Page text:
Despite having decided that immersive exhibits were not for me and the fact that I’m not a Tim Burton fan, here I found myself in Madrid to see this one: Tim Burton’s Labyrinth El Laberinto de Tim Burton. Truth be told, I was only there because my sibling asked me to accompany them. I did not find premium tickets for any of the dates either of us was available, but the 6th of December is a national holiday in Spain, and I calculated that if we were there at opening times it might not be too busy, and we would not come across too many kids.
Tim Burton is an American film-maker born in 1958. His first “hit” may have been Stalk of the Celery Monster, which he wrote, directed and animated when he was a student in the California Institute of Arts, in 1979. It presumably earned him a good grade, but more importantly, an animator’s apprenticeship at Disney Animation Studios. With time, he developed a shrill eerie style, with lots of colours and creepy designs that have increased as years have passed, sometimes defined as “gothic fantasy” – I would refer to it as strident and macabre at times, to be honest. His greatest or most famous works include Beetlejuice, Charlie and the Chocolate Factory, Edward Scissorhands, The Nightmare before Christmas, and the first two Batman films.
The exhibition is hosted in a weird place in Madrid, Espacio Ibercaja Delicias, which might look less… abandoned… when it hasn’t been raining for days, I guess. The space consists on a big tent – where we were not going, it might be designed for circuses or so, some kind of bar / cafeteria, and the monster-like building that hosts the exhibit. It is called a labyrinth because out of the thirty-ish wards, you have to go around choosing doors to see different rooms of the exhibit, insomuch that you would need four rounds to see the complete thing. In the end, you choose 15 rooms to see, out of which some are common, and you reach them from whichever previous place you were in. Others are “less common” and you can reach them through several doors, but not all. You enter the labyrinth through a toothy monster’s mouth, then there’s a big button that “decides” on the first room for you.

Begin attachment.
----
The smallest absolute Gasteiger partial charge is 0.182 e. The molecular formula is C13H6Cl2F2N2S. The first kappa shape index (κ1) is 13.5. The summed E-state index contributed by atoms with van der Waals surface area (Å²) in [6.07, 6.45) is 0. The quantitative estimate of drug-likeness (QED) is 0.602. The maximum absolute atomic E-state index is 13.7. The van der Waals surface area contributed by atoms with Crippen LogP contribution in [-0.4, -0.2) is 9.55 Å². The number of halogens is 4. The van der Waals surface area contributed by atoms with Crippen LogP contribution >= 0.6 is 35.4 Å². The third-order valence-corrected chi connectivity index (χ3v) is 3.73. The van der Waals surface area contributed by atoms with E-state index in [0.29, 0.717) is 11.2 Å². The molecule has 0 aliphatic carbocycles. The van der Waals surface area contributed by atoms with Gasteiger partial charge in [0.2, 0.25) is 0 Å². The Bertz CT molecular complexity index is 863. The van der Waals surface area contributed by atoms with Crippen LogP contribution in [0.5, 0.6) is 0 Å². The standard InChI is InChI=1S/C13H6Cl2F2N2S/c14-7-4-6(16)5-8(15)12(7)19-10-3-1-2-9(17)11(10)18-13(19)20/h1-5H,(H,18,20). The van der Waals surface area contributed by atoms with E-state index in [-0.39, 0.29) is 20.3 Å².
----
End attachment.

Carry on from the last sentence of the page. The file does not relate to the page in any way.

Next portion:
In the rooms there are sculptures that represent the characters, some of them with the original clothes that were designed for them (if the film is a live-action), the plain clothes, and on the walls sketches and animations, some original, some “inspired”, and some made specifically for the exhibit. Some rooms are small and rather empty, others are decorated like the movie sets. There are tricks with lights, and some mirrors, but nothing “immersive” about it, and way too many people around considering the size of some rooms.
The idea of a labyrinth is interesting, but I don’t think the price warrants just seeing half of the exhibit, especially considering the big “misses” of not seeing all the The Nightmare before Christmas. We took about 40 – 45 minutes to go through the 15 rooms.
What I am aware we saw included:
- Edward Scissorhands
- Batman and Batman returns
- Mars attacks!
- Charlie and the Chocolate Factory
- Alice in Wonderland or Alice Through the Looking Glass
- Corpse Bride
- Jack from The Nightmare before Christmas
I think this is an exhibit for die-hard fans that are willing to pay for the premium ticket and see the whole thing twice. What it’s not, and that’s for sure, is for kids.
On both ways, we had some train trouble – delays and technical problems, but nothing too dramatic, and I was home before sunset – but after buying a stack of Christmas candy canes! And my sibling enjoyed, which was the goal anyway.